TRON has finally concluded its protracted takeover of fallen peer-to-peer giant BitTorrent.
An announcement on the official BitTorrent website revealed that BitTorrent will now operate from the new TRON San Francisco office, which will now host the company’s global expansion efforts.
An excerpt from the announcement reads:
“We are excited to announce that TRON has officially closed its acquisition of BitTorrent. BitTorrent has more than 100 million active users worldwide, and has one of the top-rated apps on Google Play and other products, including BitTorrent Play (iOS), uTorrent Web, and desktop clients for PC and Mac. The division will provide robust support for TRON’s global business development and partnerships, while pursuing its vision for the world’s largest decentralized ecosystem.”
CCN.com earlier reported that the deal meandered through several twists and turns involving speculation, broken agreements and a lawsuit filed by TRON founder Justin Sun against BitTorrent, which change its name to Rainberry in the course of one of several failed rebranding efforts.
According to reports, the saga began Sun sending a Letter of Intent to acquire Rainberry. This letter had a “no shop” clause inserted into it, which meant that for the duration of the letter’s validity, Rainberry was not allowed to discuss with any other potential investors or negotiate any other takeover deals.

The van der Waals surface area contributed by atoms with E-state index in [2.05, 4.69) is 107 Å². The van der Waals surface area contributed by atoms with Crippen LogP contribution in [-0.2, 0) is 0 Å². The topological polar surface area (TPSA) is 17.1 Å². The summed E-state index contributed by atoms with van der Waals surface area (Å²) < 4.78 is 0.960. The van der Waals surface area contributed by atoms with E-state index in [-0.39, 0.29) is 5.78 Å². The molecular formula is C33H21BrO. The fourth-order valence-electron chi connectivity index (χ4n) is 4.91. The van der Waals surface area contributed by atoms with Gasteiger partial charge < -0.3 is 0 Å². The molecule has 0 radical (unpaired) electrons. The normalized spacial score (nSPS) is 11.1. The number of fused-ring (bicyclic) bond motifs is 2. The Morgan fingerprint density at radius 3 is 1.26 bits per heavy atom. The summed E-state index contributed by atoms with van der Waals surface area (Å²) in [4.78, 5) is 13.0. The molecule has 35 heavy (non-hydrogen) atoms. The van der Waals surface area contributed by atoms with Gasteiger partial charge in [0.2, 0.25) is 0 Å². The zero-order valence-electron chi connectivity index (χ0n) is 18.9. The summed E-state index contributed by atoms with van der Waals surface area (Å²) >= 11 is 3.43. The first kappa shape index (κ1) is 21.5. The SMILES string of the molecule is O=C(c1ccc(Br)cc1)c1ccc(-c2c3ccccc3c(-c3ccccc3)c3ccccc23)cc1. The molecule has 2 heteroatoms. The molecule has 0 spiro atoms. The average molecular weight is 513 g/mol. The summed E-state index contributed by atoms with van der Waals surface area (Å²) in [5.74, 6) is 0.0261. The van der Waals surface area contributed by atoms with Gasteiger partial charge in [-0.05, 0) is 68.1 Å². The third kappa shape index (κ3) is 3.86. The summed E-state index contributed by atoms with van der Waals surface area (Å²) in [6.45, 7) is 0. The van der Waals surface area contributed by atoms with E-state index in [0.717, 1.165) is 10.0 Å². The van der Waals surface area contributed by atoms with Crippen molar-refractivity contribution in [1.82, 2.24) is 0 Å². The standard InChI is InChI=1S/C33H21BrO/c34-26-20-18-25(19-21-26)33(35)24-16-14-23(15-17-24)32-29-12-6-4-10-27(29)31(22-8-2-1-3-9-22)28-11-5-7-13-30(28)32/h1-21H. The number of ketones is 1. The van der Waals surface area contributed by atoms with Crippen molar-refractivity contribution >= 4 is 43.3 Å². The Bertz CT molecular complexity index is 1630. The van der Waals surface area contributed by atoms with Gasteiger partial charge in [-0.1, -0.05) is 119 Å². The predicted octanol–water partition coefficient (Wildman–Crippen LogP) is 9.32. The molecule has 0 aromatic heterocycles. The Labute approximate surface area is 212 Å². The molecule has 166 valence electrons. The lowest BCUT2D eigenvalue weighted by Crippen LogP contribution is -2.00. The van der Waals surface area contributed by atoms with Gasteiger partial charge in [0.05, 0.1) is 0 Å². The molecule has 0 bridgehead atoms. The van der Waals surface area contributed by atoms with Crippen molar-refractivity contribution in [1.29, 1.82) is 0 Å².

Rainberry apparently violated the clause, leading Sun to sue the company for breach of agreement. Surprisingly to market observers, Sun registered a company called “Rainberry Acquisition Inc.” on the same day the Letter of Intent expired.
In what seemed like a move against all odds, Rainberry Acquisition Inc. and Rainberry Inc. eventually filed for a merger with the California Secretary of State, which was the strongest indication to date that the two companies had successfully merged. Little word has come out about the deal until today’s announcement, which will doubtless come as a huge boost for TRON as it embarks on its mission to construct a decentralized internet.
With this move, TRON has finally got its hands on its most prized target – BitTorrent’s proprietary peer-to-peer technology. While this technology initially gained prominence for media file sharing which has since slumped heavily in popularity, it provides a key piece of the puzzle for TRON to build out its idea of a completely decentralized internet based on peer-to-peer connections.
BitTorrent, on the other hand, finally gets a way out of a nightmare death spiral that has seen it launch failed enterprise after failed enterprise while hemorrhaging money and talent. For the over 100 million people around the world that still use BitTorrent, there is also the chance to enhance its services by joining the TRON network and exploring the possibilities of decentralized communication beyond illegal file sharing.
Featured image from Shutterstock.